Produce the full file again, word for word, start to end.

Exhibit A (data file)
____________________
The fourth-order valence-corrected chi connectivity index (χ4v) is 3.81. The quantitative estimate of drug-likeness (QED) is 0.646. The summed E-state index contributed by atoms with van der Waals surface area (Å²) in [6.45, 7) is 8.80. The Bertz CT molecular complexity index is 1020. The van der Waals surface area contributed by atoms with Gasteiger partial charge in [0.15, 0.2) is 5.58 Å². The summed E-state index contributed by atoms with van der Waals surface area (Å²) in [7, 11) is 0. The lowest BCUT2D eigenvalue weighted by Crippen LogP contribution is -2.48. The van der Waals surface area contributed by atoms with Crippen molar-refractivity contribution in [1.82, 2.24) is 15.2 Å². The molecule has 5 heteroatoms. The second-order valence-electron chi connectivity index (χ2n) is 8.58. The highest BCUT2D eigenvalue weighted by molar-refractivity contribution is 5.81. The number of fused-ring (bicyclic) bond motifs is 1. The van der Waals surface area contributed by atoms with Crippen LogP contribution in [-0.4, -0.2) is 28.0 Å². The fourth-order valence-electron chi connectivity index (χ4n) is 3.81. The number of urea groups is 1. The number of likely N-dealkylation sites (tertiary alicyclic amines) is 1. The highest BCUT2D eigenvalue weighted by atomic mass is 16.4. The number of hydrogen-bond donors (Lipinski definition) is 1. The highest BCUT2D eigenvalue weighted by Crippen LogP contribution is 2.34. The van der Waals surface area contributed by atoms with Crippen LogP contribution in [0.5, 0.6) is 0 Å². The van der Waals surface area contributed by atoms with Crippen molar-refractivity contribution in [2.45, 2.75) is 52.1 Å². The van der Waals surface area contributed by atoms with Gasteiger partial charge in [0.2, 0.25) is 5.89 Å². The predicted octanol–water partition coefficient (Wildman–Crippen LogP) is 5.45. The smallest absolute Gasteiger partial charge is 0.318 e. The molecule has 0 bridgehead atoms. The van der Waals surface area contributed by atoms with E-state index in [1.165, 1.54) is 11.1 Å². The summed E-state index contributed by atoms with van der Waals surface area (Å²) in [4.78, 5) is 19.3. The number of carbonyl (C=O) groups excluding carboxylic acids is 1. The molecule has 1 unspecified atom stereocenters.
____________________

The fourth-order valence-corrected chi connectivity index (χ4v) is 3.81. The quantitative estimate of drug-likeness (QED) is 0.646. The summed E-state index contributed by atoms with van der Waals surface area (Å²) in [6.45, 7) is 8.80. The Bertz CT molecular complexity index is 1020. The van der Waals surface area contributed by atoms with Gasteiger partial charge in [0.15, 0.2) is 5.58 Å². The summed E-state index contributed by atoms with van der Waals surface area (Å²) in [7, 11) is 0. The lowest BCUT2D eigenvalue weighted by Crippen LogP contribution is -2.48. The van der Waals surface area contributed by atoms with Crippen molar-refractivity contribution in [1.82, 2.24) is 15.2 Å². The molecule has 5 heteroatoms. The second-order valence-electron chi connectivity index (χ2n) is 8.58. The highest BCUT2D eigenvalue weighted by molar-refractivity contribution is 5.81. The number of fused-ring (bicyclic) bond motifs is 1. The van der Waals surface area contributed by atoms with Crippen LogP contribution in [-0.4, -0.2) is 28.0 Å². The fourth-order valence-electron chi connectivity index (χ4n) is 3.81. The number of urea groups is 1. The number of likely N-dealkylation sites (tertiary alicyclic amines) is 1. The highest BCUT2D eigenvalue weighted by atomic mass is 16.4. The number of hydrogen-bond donors (Lipinski definition) is 1. The highest BCUT2D eigenvalue weighted by Crippen LogP contribution is 2.34. The van der Waals surface area contributed by atoms with Crippen LogP contribution in [0.5, 0.6) is 0 Å². The van der Waals surface area contributed by atoms with Crippen molar-refractivity contribution in [2.45, 2.75) is 52.1 Å². The van der Waals surface area contributed by atoms with Gasteiger partial charge in [0.2, 0.25) is 5.89 Å². The predicted octanol–water partition coefficient (Wildman–Crippen LogP) is 5.45. The smallest absolute Gasteiger partial charge is 0.318 e. The molecule has 0 bridgehead atoms. The van der Waals surface area contributed by atoms with E-state index in [1.165, 1.54) is 11.1 Å². The summed E-state index contributed by atoms with van der Waals surface area (Å²) in [4.78, 5) is 19.3. The number of carbonyl (C=O) groups excluding carboxylic acids is 1. The molecule has 1 unspecified atom stereocenters.